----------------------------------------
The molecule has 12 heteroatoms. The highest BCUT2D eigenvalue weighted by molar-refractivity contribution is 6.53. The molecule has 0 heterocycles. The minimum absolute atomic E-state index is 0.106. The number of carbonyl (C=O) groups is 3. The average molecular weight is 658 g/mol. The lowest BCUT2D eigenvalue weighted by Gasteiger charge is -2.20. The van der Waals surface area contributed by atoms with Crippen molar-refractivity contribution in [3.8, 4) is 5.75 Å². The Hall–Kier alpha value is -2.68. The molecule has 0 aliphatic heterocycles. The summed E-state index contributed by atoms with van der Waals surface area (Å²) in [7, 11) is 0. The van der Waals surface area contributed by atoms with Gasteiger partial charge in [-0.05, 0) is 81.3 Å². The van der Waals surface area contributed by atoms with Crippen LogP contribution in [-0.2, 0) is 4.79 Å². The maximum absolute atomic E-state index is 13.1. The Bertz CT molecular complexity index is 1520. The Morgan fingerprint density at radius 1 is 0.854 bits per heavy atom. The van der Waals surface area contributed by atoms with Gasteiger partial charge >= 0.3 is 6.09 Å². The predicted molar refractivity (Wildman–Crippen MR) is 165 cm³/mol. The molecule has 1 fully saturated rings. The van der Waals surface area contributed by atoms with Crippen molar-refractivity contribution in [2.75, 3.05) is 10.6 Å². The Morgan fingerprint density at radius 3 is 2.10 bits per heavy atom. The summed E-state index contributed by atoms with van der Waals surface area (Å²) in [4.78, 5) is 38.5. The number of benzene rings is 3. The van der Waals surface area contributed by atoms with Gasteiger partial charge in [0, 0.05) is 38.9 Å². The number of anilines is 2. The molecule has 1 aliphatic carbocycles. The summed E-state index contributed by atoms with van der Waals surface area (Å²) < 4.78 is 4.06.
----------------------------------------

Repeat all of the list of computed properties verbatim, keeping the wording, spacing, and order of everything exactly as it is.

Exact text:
The molecule has 12 heteroatoms. The highest BCUT2D eigenvalue weighted by molar-refractivity contribution is 6.53. The molecule has 0 heterocycles. The minimum absolute atomic E-state index is 0.106. The number of carbonyl (C=O) groups is 3. The average molecular weight is 658 g/mol. The lowest BCUT2D eigenvalue weighted by Gasteiger charge is -2.20. The van der Waals surface area contributed by atoms with Crippen molar-refractivity contribution in [3.8, 4) is 5.75 Å². The Hall–Kier alpha value is -2.68. The molecule has 0 aliphatic heterocycles. The summed E-state index contributed by atoms with van der Waals surface area (Å²) in [7, 11) is 0. The van der Waals surface area contributed by atoms with Gasteiger partial charge in [-0.05, 0) is 81.3 Å². The van der Waals surface area contributed by atoms with Crippen LogP contribution in [-0.2, 0) is 4.79 Å². The maximum absolute atomic E-state index is 13.1. The Bertz CT molecular complexity index is 1520. The Morgan fingerprint density at radius 1 is 0.854 bits per heavy atom. The van der Waals surface area contributed by atoms with Gasteiger partial charge >= 0.3 is 6.09 Å². The predicted molar refractivity (Wildman–Crippen MR) is 165 cm³/mol. The molecule has 1 fully saturated rings. The van der Waals surface area contributed by atoms with Crippen molar-refractivity contribution in [2.75, 3.05) is 10.6 Å². The Morgan fingerprint density at radius 3 is 2.10 bits per heavy atom. The summed E-state index contributed by atoms with van der Waals surface area (Å²) in [4.78, 5) is 38.5. The number of benzene rings is 3. The van der Waals surface area contributed by atoms with Gasteiger partial charge in [0, 0.05) is 38.9 Å². The number of anilines is 2. The molecule has 1 aliphatic carbocycles. The summed E-state index contributed by atoms with van der Waals surface area (Å²) < 4.78 is 4.06.